Among the myriad other IYA activities is the Japan-led East Asian Legends, in which traditional stories relating to the stars and the universe are being collected for a book. The Vatican will host an exhibition of historical astronomical instruments this fall and is planning to publish a book on the history of astronomy in Italy; one chapter will consist of papal writings on the matter. StarPeace is an Iranian initiative that encourages star parties as a means of creating goodwill and bridging national borders. For one such event, children in India and Pakistan watched a lunar eclipse in February. “They were much excited when I told them that the children from … Lahore were doing the same thing,” reported Narendra Sagar Gor, the event’s organizer in India. “When the cell phone rang from Pakistan everyone [was] eager to listen…. That was a great moment.”

The UK’s Society for Popular Astronomy has arranged to distribute 1000 70-mm telescopes to schools around the country. Australia is hosting a competition for high-school classes to win an hour of observing time on the 8-m Gemini South telescope. Entrants have to pick an object in the southern sky and explain why it would be “a great thing for the telescope to take a picture of.” In Taiwan, some 20%–30% of schoolchildren will be tested for their astronomy knowledge. Says astronomer Wei-Hsin Sun of Taiwan’s National Technical University, “The purpose is first to encourage students to learn from the IYA website, and the second is to set up a baseline.” Many events around the world combine astronomy with art, drama, dance, and music.

The IYA organizers aim to evaluate activities for their impact. “There is a lot of research on how to reach the public and how to teach astronomy,” says Simmons. “This will add to that body of literature and allow people to evaluate the legacy of IYA.” So, for example, on the IYA Second Life island, says Gauthier, “we have a sophisticated tracking system—we can see where people are, what they are looking at, if they’re repeat visitors.” She would like to survey visitors about their impressions and the impact on their daily lives but, she says, the real identities of Second Life visitors are not known, “and there are privacy issues to consider.”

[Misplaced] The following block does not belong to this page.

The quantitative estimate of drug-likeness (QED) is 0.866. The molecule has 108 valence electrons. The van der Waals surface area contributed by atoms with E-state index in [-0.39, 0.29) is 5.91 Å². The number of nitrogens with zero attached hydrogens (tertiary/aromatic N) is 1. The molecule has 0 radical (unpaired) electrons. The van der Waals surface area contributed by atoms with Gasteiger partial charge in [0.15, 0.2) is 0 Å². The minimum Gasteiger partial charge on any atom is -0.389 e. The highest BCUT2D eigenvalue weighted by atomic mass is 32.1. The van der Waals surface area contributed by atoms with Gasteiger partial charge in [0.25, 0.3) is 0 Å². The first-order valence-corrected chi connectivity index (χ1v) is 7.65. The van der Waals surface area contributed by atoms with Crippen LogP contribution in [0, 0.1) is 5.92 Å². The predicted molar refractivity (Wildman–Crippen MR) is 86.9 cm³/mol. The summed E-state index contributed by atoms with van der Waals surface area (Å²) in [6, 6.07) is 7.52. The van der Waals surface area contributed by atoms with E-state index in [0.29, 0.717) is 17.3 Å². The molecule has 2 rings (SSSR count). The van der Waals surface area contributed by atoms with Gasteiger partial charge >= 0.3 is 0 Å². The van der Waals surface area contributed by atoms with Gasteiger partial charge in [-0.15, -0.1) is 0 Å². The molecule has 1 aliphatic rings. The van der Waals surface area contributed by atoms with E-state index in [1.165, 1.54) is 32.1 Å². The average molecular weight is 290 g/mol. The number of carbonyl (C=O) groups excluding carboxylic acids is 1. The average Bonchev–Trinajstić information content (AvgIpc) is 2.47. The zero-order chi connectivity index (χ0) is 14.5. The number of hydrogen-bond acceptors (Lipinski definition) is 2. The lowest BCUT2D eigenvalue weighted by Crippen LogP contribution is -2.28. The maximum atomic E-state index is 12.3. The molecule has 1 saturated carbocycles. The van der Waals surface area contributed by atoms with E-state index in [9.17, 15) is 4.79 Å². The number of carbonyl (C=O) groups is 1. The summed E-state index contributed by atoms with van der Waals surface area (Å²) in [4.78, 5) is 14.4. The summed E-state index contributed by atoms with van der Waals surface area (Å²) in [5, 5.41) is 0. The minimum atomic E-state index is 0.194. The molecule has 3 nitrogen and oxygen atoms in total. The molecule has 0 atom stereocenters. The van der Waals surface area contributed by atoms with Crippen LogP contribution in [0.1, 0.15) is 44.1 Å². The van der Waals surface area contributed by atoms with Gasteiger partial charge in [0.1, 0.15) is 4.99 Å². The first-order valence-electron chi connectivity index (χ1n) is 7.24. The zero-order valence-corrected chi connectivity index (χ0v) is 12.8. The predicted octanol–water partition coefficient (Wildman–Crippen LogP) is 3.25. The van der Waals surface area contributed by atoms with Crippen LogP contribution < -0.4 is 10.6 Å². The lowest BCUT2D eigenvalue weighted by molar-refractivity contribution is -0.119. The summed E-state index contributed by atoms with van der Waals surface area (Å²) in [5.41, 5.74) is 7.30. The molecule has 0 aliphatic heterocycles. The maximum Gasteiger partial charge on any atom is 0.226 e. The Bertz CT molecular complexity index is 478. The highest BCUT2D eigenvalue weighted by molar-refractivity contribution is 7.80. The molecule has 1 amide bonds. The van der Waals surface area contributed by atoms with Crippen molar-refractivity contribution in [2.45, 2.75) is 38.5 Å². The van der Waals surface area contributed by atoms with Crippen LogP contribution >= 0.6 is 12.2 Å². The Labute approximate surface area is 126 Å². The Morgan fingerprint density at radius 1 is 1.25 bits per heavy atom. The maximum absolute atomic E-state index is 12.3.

In any case, public reaction so far has been enthusiastic. Says Ian Robson of the Royal Observatory Edinburgh, “Astronomy is one of those things that just excite people—everyone can experience astronomy just by looking at the nighttime sky and wondering what’s out there.” IYA, he continues, is “astronomers’ opportunity to make astronomy available to the widest public and to generate enthusiasm and interest in young people to take up a career in science and technology.”

At the launch of the International Year of Astronomy, Brazil’s Kepler de Oliveira (left), South Africa’s Kevin Govender (looking through telescope), and Derrick Pitts of the Franklin Institute in Philadelphia check out a prototype of a telescope that is now for sale under the IYA cornerstone project Galileoscope. The launch took place in January at the United Nations Educational, Scientific and Cultural Organization headquarters in Paris.

At the launch of the International Year of Astronomy, Brazil’s Kepler de Oliveira (left), South Africa’s Kevin Govender (looking through telescope), and Derrick Pitts of the Franklin Institute in Philadelphia check out a prototype of a telescope that is now for sale under the IYA cornerstone project Galileoscope. The launch took place in January at the United Nations Educational, Scientific and Cultural Organization headquarters in Paris.

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Ourania Fizgig, the avatar of the University of Arizona’s Adrienne Gauthier, stands next to the 3D logo for the International Year of Astronomy, the commemorative year’s virtual-world presence.

Ourania Fizgig, the avatar of the University of Arizona’s Adrienne Gauthier, stands next to the 3D logo for the International Year of Astronomy, the commemorative year’s virtual-world presence.

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Astronomical instruments such as this 16th- century astrolabe will be featured in an exhibition at the Vatican this fall.

Astronomical instruments such as this 16th- century astrolabe will be featured in an exhibition at the Vatican this fall.

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A sign-language dictionary of astronomy in the works in France will include this new sign for quasar among 100 or so existing and new signs.

A sign-language dictionary of astronomy in the works in France will include this new sign for quasar among 100 or so existing and new signs.